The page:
Don Walker (orchestrator)

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For other people named Don Walker, see Don Walker (disambiguation).

Don Walker (October 28, 1907 - September 12, 1989) was a prolific Broadway orchestrator, who also composed music for musicals and one film and worked as a conductor in television.

Biography[edit]

Walker was born in Lambertville, New Jersey. He attended the Wharton School at the University of Pennsylvania. He and his wife, Audrey, had a daughter, Anne Liebgold, and a son, David. Walker died in New Hope, Pennsylvania in 1989 at the age of 81.[1]

Career[edit]

As with many of the other great orchestrators, Walker served a long apprenticeship with Max Dreyfus at Chappell Music's arranging department starting in the 1930s,[2] until he finally went out in business for himself in the early 50s setting up office in New York City.[3]

Among the scores that he orchestrated were those for hits like Carousel, Finian's Rainbow, Call Me Madam, The Pajama Game, The Music Man, Fiddler on the Roof, Shenandoah, and Cabaret, as well as cult failures like Anyone Can Whistle and The Gay Life. He was known for trying to give each Broadway score a unique and appropriate sound style, which he often accomplished by giving a lot of prominence to a distinctive instrument, like the accordion in Fiddler on the Roof or the cimbalom in The Gay Life.[4] In Anyone Can Whistle, he used a string section with five cellos and no violins or violas.[5] Like other busy orchestrators, Walker sometimes turned to assistants to score selected numbers that he didn't have time to do; several major orchestrators, including Irwin Kostal and Robert Ginzler, got their start working for him.[6]

When older shows were revived, Walker was often chosen to re-orchestrate them in a more up-to-date style. He performed this task on the 1943 revival of A Connecticut Yankee, the 1952 revival of Pal Joey, and the Broadway revival that same year of Of Thee I Sing. During this process, he realized that original orchestrations were often neglected, and the lucrative secondary licensing business was poorly exploited. With this in mind, he set up Music Theatre International in partnership with Frank Loesser, which has managed the subsidiary rights of many shows since the mid-1950s.[7]

Stephen Sondheim has said that Walker's work on Carousel was "probably the best orchestration I ever heard in my life", but that when he worked with Walker on Anyone Can Whistle, he was disappointed to find that Walker treated him with contempt, ignored his suggestions and apparently "resented working for any young composer."[8] Nevertheless, Sondheim was so pleased with Walker's work that a year after the show closed, he sent the orchestrator a note "to thank you once more for the marvelous job you did. I still feel proud of the piece – surprisingly – and your contribution is no small part of the glow."[9]

Other younger songwriters had a better working relationship with Walker, particularly John Kander, who sent Walker a note after the premiere of Zorba thanking him for his work on "all our trips together – to French Canada (The Happy Time), Berlin (Cabaret), New York in the '30s (Flora the Red Menace) and Crete."[10] They also collaborated on 70, Girls, 70. Other composers who frequently worked with Walker were Richard Rodgers (Carousel, By Jupiter, Me and Juliet), Cole Porter (Leave It to Me!, Something for the Boys, Silk Stockings) and Jerry Bock (Fiddler on the Roof, She Loves Me, The Rothschilds). He also orchestrated many shows for director George Abbott, including Wonderful Town and Damn Yankees.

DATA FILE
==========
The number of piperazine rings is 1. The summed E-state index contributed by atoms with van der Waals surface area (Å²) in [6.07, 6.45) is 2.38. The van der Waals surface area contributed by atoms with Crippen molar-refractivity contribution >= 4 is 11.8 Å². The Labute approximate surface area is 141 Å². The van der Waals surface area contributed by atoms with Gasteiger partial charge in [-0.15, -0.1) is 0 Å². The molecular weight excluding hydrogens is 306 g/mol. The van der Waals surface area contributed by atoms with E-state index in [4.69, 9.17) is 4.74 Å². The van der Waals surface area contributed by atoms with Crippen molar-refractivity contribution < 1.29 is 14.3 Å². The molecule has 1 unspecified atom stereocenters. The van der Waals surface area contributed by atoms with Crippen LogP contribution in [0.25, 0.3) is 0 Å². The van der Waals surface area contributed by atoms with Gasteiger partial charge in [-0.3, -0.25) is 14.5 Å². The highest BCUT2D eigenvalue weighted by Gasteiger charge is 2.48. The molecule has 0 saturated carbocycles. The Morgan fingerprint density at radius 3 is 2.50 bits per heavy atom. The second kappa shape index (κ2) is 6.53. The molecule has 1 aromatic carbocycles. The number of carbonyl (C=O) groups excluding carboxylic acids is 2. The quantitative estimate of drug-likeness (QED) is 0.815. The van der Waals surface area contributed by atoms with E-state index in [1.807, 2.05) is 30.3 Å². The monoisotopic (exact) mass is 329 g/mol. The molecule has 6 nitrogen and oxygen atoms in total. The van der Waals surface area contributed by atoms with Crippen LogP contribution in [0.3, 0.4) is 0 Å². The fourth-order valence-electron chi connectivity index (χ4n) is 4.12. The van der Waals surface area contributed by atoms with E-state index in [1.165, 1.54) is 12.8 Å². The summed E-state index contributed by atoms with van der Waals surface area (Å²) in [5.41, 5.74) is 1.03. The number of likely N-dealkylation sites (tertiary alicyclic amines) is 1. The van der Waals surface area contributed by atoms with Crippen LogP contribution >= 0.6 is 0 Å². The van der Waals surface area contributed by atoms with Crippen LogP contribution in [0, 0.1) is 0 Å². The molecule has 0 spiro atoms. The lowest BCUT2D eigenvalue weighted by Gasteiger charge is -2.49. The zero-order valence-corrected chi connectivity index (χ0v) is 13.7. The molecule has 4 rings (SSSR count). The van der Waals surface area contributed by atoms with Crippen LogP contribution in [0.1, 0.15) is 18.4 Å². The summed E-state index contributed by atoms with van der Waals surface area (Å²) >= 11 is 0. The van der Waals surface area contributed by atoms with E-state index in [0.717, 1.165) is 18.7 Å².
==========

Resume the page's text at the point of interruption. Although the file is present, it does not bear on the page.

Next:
Walker is credited with writing some arrangements for Andrew Lloyd Webber's 1975 musical By Jeeves. His orchestrations for Frank Loesser's The Most Happy Fella, which had never been filmed, were heard in the 1980 production of the play telecast on Great Performances. Walker also orchestrated the early television variety program The Admiral Broadway Revue.

Occasionally Walker wrote his own music and lyrics for Broadway. In 1945 he collaborated with Clay Warnick on Memphis Bound!, a swing version of Gilbert and Sullivan's H.M.S. Pinafore, featuring legendary tap dancer Bill Robinson and an all-black cast. Courtin' Time was his 1951 musical with Jack Lawrence, notable for direction by the actor Alfred Drake.[11] The only film score he composed was for the motion picture A Thousand Clowns, starring Jason Robards. Walker orchestrated and contributed original score elements to The Appointment (1969), starring Omar Sharif.[12]

Walker also did the arrangements for Fred Waring's Pennsylvanians and was the conductor for the television program Your Hit Parade.[1]

Notes[edit]

  1. ^ a b Shepard, Richard F. "Don Walker, 81, an Orchestrator Of Broadway Musical Comedies," The New York Times, September 13, 1989, accessed July 20, 2009
  2. ^ "The Boys That Make the Noise", Music section, Time (magazine), 5 July 1943.
  3. ^ Suskin, p. 44
  4. ^ Suskin, p. 109
  5. ^ Suskin, p. 325
  6. ^ Suskin, p. 43
  7. ^ Loesser, Susan, A Most Remarkable Fella: Frank Loesser and the Guys and Dolls in His Life, Hal Leonard Corp. New York, 1993, pp. 228-29.
  8. ^ Suskin, p. 324
  9. ^ Horowitz, Mark. "Really Weird: The Stories Behind Anyone Can Whistle". The Sondheim Review, Vol. 17, No. 2, Winter 2010
  10. ^ Suskin, p. 583
  11. ^ "The Theater: New Musicals in Manhattan", 4 June 1945 and 25 June 1951, Time magazine.
  12. ^ "The Appointment (1969)". IMDB database

References[edit]

  • Suskin, Steven. The Sound of Broadway Music: a book of orchestrators and orchestrations, New York: Oxford University Press, 2009
  • Zadan, Craig, Sondheim & Co., New York: Harper & Row, 1974 & 1986 p. 4 ISBN 1-85145-190-0
  • Walsh, Michael, Andrew Lloyd Webber: His Life and Works, Abrams: New York (1989, revised and expanded, 1997)

External links[edit]